Compartment No. 6
by George Wolf
She’s a Finnish archeology student on the way to study some ancient cave paintings in remote northern Russia. He’s a blue collar Russian just traveling to where the work is. They share tight quarters in Compartment No. 6, a measured and often beguiling look at the mysteries of human connection.
Laura (Seidi Haarla) thought she’d be taking this trip with her girlfriend Irina (Dinara Drukarova). Instead, she’s solo on the train to Murmansk, and her first impression of roommate Ljoha (Yuriy Borisov) is not a good one.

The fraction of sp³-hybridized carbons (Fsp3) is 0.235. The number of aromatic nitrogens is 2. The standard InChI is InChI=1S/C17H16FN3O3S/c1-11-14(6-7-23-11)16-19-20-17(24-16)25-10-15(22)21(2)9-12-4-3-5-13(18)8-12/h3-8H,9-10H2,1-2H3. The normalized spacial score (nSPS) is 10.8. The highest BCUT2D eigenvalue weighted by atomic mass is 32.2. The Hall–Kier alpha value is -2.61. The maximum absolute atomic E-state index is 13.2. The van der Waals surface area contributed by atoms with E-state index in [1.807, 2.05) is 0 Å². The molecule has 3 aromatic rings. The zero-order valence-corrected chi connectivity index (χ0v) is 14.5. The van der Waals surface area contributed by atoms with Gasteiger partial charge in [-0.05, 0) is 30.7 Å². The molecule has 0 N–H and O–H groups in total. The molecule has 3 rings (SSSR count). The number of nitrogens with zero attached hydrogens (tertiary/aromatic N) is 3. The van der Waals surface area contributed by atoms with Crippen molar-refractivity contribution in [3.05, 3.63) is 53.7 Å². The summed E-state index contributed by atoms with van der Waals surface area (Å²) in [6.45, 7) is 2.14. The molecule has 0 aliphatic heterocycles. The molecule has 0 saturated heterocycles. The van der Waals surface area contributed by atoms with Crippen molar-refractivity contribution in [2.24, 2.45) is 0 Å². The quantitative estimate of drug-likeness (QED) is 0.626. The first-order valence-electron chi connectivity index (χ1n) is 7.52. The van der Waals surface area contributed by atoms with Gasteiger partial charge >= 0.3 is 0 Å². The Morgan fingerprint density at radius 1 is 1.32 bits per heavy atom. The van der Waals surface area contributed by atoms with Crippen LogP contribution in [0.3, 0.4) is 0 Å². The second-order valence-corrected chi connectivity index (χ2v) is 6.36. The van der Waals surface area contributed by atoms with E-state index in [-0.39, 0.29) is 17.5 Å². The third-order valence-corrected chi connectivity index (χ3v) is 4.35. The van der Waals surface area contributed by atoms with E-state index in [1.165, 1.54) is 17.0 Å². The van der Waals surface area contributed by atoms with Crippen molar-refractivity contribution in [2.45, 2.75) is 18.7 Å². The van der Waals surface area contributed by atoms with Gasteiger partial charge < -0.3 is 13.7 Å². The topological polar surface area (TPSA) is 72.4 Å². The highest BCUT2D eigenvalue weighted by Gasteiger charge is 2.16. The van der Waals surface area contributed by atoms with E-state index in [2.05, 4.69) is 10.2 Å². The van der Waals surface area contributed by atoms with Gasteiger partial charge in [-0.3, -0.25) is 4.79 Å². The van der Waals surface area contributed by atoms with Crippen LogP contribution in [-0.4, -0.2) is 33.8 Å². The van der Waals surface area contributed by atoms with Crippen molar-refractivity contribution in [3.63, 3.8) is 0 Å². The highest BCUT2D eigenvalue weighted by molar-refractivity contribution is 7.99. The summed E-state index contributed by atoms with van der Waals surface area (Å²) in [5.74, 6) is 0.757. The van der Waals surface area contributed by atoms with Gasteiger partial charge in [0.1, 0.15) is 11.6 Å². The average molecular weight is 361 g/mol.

He’s drunk and crude. She’s quiet and introspective. So the air in their little compartment might just get as bleak and cold as the view outside the train’s sterile, fogged up window.
Adapting the source novel by Rosa Liksom, director/co-writer Juho Kuosmanen draws effective contrasts between the two environments, especially when one of them begins to thaw. Buoyed by the two excellent lead performances and moments of dark humor in the script, Kuosmanen leans into the 1990’s setting to evoke a world that seems adrift in time and space.
Last year’s Grand Prix winner at Cannes, the film often feels like a slow journey for us as well, but don’t mistake the unhurried pace for aimlessness. Be patient and take the ride. Compartment No. 6 has a warm fuzzy feeling at the last stop.